The city of Delft

Delft is a city and a municipality in the Netherlands with about 100.000 inhabitants. It is internationally known for its historic town centre with canals, for Delft Blue pottery (Delftware), for the Delft University of Technology, for the painter Vermeer and the scientist Antony van Leeuwenhoek, and for its association with the Dutch royal family, the House of Orange-Nassau.

Delft is more than 750 years old. Its name is derived from delven which means delve or digging. Delft’s oldest canal is called The Old Delft (de Oude Delft). Delft expanded around it; later on many other city-canals were dug as life-lines through the city. These grachten are still the pride of Delft. Delft has long been a centre of art and science. With the foundation of the VOC (Dutch East India Company) in 1602, Delft also became a trading centre.

Delft University of Technology

In 1842 the Royal Academy for Civil Engineering was founded. Nowadays known as Delft University of Technology (TU Delft), it is Delft’s biggest employer. About 18.000 students study in Delft. TU Delft’s mission is to make a significant contribution towards a sustainable society for the twenty-first century.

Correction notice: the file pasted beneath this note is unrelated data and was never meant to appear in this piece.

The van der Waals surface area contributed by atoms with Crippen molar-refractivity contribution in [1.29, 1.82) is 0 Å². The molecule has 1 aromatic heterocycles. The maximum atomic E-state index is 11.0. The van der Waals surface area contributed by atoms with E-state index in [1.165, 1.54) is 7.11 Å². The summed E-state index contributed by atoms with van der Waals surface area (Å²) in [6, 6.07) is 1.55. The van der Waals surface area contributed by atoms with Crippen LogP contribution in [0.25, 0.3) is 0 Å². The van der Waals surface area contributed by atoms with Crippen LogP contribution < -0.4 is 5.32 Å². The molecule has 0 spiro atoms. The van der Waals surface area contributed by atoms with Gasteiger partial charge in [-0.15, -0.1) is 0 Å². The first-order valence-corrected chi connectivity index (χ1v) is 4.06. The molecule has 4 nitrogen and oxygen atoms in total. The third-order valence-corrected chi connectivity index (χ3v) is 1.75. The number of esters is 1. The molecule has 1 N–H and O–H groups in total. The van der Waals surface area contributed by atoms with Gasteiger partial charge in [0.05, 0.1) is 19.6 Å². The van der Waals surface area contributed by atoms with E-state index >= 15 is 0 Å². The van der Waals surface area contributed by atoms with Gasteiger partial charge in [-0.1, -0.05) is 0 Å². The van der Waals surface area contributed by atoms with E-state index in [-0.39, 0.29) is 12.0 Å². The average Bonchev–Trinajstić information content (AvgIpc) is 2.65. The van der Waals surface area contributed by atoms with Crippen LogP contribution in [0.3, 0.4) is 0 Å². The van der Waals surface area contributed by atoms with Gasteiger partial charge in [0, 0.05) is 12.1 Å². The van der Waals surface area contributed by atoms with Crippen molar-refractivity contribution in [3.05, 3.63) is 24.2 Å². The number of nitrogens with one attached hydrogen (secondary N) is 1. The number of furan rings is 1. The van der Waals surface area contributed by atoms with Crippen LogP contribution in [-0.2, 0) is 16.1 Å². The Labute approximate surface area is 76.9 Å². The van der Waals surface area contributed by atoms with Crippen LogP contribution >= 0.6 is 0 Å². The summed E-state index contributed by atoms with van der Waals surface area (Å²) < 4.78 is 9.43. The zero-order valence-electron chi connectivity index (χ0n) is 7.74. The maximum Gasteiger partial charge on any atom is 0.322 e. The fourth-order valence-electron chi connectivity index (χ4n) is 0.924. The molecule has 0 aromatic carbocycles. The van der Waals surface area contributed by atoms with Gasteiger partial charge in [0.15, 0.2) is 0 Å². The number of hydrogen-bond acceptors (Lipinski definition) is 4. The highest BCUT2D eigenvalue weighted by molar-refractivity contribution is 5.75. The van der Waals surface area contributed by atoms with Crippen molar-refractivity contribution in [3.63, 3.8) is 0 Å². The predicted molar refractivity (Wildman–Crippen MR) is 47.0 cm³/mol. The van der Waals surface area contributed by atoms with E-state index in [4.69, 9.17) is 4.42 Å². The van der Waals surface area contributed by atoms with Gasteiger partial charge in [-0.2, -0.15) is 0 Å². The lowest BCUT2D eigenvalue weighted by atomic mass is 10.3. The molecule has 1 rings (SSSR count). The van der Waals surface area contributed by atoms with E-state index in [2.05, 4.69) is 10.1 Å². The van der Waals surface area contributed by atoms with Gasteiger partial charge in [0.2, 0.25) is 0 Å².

TU Delft cooperates with many other educational and research institutions, both in the Netherlands and abroad. TU Delft has numerous contacts with governments,trade associations, consultancies, industry and small and medium-sized companies.


The Aula Conference Centre of the Delft University of Technology is located relatively close to the old city (10 to 15 minutes walking distance). It is a modern building although it is approximately 45 years old. It has seven conference rooms, varying in size from 12 to 1100 seats, as well as open spaces suitable for technical exhibitions. In addition there are four lecture halls for parallel sessions.  At the Aula Conference Centre all technical and catering facilities are available.